Reviewing the worldwide iron-ore market, Brazilian diversified mining giant Vale’s global sales director, Michael Zhu, told a recent mining conference in Singapore that there “will be no additional supply coming to the market this year and Chinese demand continues to grow as its steel production expands”.
Consequently, the global supply for iron-ore would be constrained this year. As far as Vale was concerned, “our concern is how we can catch up with demand”.
Vale plans to increase its output of iron-ore to 522-million tons in 2015. The company expects to produce 320-million tons of iron-ore this year, a small increase over the 311-million-ton output of last year.
Vale’s global sales office is now based in Singapore, having been moved there from Rio de Janeiro in October. “Sixty per cent of our output comes to Asia,” explained Zhu, “so Singapore makes sense as our sales hub.”
A key component of the group’s iron-ore strategy is the acquisition of the world’s biggest dry bulk carrier ships. These are 400 000 deadweight-ton behemoths. (Deadweight tonnage comprises the weight of the cargo, fuel, water, food, crew and any ballast, and not of the ship itself.) Vale is reported to have no fewer than 36 of these giants on order, to be delivered from now until the end of 2013. It is reported that some will be new vessels and some will be converted from supertankers (more formally known as very large crude ore carriers (VLOCs)). “Our intention is to carry more and more [iron-ore] on our own fleet,” he said.
Each of the first 12 of the new vessels, which are being built by China’s number three shipbuilder, Jiangsu Rongshen Heavy Industries, will have a length of 360 m – greater than the 324 m height of the Eiffel Tower – a beam of 65 m and a draft of 23 m. Each will have seven holds and will be able to load ore at a rate of 13 500 t/h in each hold. Fully loaded, they will have a normal operating speed of 14,8 knots.
The first of these new ships was delivered to Vale at the end of March, Zhu reported. Categor- ised as Chinamax ships, these VLOCs are not constrained in their size by the dimensions of the Panama or Suez canals, for they will never use them. Until now, the biggest VLOC has been the MS Berge Stahl, which weighs in at 365 000 deadweight tons.
Vale’s in-house fleet of VLOCs will slash its shipping costs to China. Back in 2008, the mining group was, it seems, paying more than $100/t to ship iron-ore to China that was priced at $80/t. Even today, the cost of shipping iron-ore from Brazil to China means that Vale’s product is $15/t more expensive than iron-ore from Australia. Vale’s new fleet of VLOCs will cut this cost difference by more than 50%, to $7/t. The company is confident that the higher quality of its iron-ore will compensate for the remaining price differential with the Australian product. In December, some analysts told the Reuters news agency that the new VLOCs would allow Vale to increase its share of the Chinese market, but that Australia would remain the number one supplier to what is now the world’s second-biggest economy.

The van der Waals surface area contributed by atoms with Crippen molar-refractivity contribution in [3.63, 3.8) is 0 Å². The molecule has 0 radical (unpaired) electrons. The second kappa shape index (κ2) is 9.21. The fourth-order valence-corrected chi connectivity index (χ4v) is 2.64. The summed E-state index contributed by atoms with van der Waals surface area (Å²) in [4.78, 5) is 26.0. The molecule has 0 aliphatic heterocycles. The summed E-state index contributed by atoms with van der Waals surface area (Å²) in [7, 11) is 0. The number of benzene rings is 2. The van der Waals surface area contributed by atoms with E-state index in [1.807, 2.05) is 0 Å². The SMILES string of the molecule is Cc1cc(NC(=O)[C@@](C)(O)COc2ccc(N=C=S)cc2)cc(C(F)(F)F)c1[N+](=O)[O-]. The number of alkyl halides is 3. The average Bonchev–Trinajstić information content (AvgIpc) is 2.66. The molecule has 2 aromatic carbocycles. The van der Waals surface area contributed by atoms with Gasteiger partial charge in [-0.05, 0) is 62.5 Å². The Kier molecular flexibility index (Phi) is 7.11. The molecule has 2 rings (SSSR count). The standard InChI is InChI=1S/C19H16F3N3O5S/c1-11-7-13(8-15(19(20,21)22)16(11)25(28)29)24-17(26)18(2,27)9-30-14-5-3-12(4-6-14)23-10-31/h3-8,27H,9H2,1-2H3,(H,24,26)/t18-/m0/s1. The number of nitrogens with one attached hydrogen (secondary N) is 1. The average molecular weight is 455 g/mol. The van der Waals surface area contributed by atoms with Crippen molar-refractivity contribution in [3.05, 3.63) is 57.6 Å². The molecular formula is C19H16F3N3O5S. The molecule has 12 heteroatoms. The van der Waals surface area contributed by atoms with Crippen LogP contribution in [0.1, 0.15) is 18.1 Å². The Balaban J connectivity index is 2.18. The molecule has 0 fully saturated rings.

Currently, only Ponta da Madeira, in Brazil, and Rotterdam, in the Netherlands, can handle such VLOCs, but, in China, the ports of Dalian and Dongjiakou are expanding their facilities to accommodate these giants. Vale is also constructing facilities in Oman and Malaysia which will be able to take its new VLOCs and where they will be able to transship their cargoes to smaller, Capesize, vessels for further distribution to customers in the Middle East and Asia.
Meanwhile, Vale’s controlling shareholder, Valepar (itself owned by Bradespar, BNDESPar, Elétron, Litel and Mitsui) has announced it has nominated the current head of Vale Canada (previously Vale Inco), Murilo Pinto de Oliveira Ferreira, to become Vale’s new CEO when the present incumbent, Roger Agnelli, steps down on May 22. The nomination has to be approved by the group’s board before Ferreira can become CEO.